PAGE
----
Late in the afternoon on March 6, two committees of the U.S. House of Representatives introduced legislation that would replace and repeal significant portions of the Patient Protection and Affordable Care Act, also known as the ACA or Obamacare. The new legislation, titled the American Health Care Act, addresses a number of key complaints that have been raised by employers since the ACA's implementation. Several provisions of the new legislation that are of particular interest to employers are described briefly below.

Dismantlement of Employer Mandate

In general, the ACA's Employer Mandate requires certain large employers (those with 50 or more full time equivalent employees) to offer health care coverage to their full time employees (those working 30 or more hours per week) or pay a penalty. The American Health Care Act does not repeal this mandate, but it does reduce the penalty that is associated with a large employer's failure to offer health care coverage to $0. That means that there would be no penalty if a large employer did not offer coverage to a full time employee. The change also provides flexibility to employers that do offer coverage to define a "full time employee" by means other than a 30 hour work week and to establish waiting periods for coverage in excess of 90 days, for example.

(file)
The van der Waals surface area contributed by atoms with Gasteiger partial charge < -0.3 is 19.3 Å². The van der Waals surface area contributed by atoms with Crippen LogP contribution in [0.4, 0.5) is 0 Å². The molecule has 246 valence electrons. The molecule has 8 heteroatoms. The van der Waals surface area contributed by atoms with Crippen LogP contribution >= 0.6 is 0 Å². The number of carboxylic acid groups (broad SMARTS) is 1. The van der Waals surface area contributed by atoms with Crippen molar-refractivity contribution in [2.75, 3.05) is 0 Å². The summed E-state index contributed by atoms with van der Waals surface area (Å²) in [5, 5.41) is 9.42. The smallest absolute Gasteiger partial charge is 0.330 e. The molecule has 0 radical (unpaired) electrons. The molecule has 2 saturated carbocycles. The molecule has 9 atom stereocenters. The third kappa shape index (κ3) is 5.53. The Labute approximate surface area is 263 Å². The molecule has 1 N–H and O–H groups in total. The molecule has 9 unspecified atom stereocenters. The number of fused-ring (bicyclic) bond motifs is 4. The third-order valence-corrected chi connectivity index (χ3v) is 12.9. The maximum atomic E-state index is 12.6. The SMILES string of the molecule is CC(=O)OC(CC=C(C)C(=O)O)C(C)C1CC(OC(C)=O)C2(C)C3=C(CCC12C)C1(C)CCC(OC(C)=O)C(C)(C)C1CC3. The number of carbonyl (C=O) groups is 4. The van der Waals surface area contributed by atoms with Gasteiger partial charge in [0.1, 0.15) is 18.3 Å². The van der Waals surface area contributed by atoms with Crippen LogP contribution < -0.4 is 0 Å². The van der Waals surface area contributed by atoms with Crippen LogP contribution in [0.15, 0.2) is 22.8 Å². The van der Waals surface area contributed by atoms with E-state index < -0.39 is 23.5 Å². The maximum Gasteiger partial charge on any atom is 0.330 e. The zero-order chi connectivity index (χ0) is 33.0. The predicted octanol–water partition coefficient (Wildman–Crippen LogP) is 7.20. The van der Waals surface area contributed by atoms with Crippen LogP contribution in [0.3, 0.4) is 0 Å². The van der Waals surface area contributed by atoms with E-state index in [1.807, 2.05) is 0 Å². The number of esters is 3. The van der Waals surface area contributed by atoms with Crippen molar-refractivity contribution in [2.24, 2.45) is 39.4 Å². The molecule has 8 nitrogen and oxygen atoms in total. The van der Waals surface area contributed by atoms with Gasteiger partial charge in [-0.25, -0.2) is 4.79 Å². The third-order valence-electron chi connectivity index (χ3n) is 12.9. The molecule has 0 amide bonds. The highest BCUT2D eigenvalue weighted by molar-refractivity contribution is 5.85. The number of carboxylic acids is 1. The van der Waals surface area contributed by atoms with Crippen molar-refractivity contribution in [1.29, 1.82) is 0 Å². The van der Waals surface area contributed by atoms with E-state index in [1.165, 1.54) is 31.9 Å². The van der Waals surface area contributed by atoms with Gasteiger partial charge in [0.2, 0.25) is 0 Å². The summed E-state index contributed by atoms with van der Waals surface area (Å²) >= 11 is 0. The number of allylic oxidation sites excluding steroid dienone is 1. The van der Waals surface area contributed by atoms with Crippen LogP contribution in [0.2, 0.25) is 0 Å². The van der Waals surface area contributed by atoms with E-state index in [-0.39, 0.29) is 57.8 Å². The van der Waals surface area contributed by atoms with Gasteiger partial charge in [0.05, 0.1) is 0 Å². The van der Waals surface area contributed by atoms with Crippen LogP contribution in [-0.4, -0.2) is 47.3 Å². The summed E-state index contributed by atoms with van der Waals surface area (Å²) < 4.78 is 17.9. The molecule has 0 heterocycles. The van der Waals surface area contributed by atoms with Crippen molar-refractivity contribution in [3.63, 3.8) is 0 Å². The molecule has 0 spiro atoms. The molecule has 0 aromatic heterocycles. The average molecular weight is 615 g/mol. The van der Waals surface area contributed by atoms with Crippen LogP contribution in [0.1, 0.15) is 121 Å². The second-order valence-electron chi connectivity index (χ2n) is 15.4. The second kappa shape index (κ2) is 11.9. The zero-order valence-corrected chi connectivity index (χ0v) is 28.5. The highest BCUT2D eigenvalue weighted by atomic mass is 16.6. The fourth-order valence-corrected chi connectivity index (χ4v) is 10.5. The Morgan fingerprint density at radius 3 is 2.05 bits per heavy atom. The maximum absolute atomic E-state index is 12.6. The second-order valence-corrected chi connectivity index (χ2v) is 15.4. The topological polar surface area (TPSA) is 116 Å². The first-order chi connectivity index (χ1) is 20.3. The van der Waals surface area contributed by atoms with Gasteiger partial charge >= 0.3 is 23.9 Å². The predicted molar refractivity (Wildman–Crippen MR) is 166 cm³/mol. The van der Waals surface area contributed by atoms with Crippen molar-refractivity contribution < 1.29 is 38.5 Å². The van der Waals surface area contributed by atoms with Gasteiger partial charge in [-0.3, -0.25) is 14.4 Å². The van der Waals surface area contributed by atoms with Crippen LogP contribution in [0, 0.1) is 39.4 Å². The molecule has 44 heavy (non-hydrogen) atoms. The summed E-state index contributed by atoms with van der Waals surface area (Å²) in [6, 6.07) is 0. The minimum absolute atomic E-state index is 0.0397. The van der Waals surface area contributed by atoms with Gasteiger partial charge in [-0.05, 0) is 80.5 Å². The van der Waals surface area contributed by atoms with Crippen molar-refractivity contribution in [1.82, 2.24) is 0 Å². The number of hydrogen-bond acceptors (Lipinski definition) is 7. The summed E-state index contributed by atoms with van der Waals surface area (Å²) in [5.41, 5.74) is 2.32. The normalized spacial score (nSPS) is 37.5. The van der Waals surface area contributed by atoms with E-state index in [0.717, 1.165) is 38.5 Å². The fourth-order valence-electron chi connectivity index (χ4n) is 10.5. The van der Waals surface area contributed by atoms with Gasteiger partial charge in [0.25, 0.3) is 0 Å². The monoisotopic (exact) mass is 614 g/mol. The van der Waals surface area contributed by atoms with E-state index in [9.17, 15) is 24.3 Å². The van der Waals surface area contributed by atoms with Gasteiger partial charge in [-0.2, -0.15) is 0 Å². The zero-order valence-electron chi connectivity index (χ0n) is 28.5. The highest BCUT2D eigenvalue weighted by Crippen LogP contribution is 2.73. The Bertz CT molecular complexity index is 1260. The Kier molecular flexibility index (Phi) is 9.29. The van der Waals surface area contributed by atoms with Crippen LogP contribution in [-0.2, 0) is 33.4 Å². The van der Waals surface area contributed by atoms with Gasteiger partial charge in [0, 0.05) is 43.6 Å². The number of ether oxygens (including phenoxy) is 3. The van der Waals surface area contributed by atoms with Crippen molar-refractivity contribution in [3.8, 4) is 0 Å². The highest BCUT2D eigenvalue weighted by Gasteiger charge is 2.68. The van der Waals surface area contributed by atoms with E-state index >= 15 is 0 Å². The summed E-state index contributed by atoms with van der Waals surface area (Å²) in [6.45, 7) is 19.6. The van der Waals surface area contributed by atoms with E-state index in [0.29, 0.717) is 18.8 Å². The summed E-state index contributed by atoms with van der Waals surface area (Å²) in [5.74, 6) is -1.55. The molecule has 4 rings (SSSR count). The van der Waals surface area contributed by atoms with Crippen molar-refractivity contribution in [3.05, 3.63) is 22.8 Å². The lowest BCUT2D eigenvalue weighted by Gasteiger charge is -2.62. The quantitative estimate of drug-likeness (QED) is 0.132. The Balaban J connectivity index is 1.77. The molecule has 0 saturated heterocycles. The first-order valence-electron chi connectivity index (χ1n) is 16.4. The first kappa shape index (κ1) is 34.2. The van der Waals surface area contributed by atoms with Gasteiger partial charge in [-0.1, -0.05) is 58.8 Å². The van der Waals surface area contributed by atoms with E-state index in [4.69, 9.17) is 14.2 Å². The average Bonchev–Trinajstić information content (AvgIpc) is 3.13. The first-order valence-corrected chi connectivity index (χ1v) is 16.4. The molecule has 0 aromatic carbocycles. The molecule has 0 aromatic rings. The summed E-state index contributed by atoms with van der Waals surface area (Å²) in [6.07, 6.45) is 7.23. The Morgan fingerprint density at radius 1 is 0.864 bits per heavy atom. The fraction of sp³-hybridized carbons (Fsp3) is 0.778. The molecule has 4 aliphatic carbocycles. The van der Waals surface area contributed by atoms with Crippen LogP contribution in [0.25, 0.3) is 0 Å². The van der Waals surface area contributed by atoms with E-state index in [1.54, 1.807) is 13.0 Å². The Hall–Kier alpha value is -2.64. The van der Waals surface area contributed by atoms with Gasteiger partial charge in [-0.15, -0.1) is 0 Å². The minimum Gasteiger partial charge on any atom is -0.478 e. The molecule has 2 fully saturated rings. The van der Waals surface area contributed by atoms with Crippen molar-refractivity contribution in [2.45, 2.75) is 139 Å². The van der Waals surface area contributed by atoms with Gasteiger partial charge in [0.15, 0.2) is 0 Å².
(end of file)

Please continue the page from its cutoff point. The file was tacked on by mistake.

Retention of Certain Patient Protections

The ACA introduced significant mandates related to the type of benefits that must be provided by a group health plan. While the status of certain ACA mandated benefits remains unknown, the American Health Care Act retains a number of patient protections that are provided under the ACA. It preserves the prohibitions against pre-existing condition exclusions and annual or lifetime limits on health care benefits. Additionally, it continues to allow a dependent child to remain on his or her parent's health care plan until attaining age 26.

Relaxation of Reporting Requirements

In order to evaluate compliance with the Employer Mandate (and related Individual Mandate), the ACA implemented burdensome tax reporting obligations on certain employers and insurers. The American Health Care Act relaxes those reporting requirements and introduces a new process by which an employer's reporting obligations may be satisfied with a disclosure on a particular employee's annual Form W-2.

Encouragement of Alternative Health Care Arrangements

The ACA contains a number of provisions that serve as a disincentive for employers to use alternative, non-group health plan arrangements to provide coverage to their employees. Those disincentives are primarily tax-related and were modified by the American Health Care Act. For example, the American Health Care Act permits over-the-counter drugs to be reimbursed on a pre-tax basis (without a prescription), repeals the annual limits on contributions to a health flexible savings account (currently at $2,600), increases the annual maximum health savings account limits and lowers the tax on distributions from health savings accounts that are not used for qualified medical expenses.

Repeal of Cadillac Tax

The ACA imposes a tax on certain high-cost, employer-provided health plans beginning in 2020. The American Health Care Act delays this "Cadillac tax" until 2025.

After the introduction of the American Health Care Act, employers are justifiably optimistic but should remain cautious. We recommend that employers refrain from making any significant changes to their health insurance programs until after any legislation is officially enacted and adopted. Until that time, employers should continue providing coverage and otherwise following the requirements of the ACA.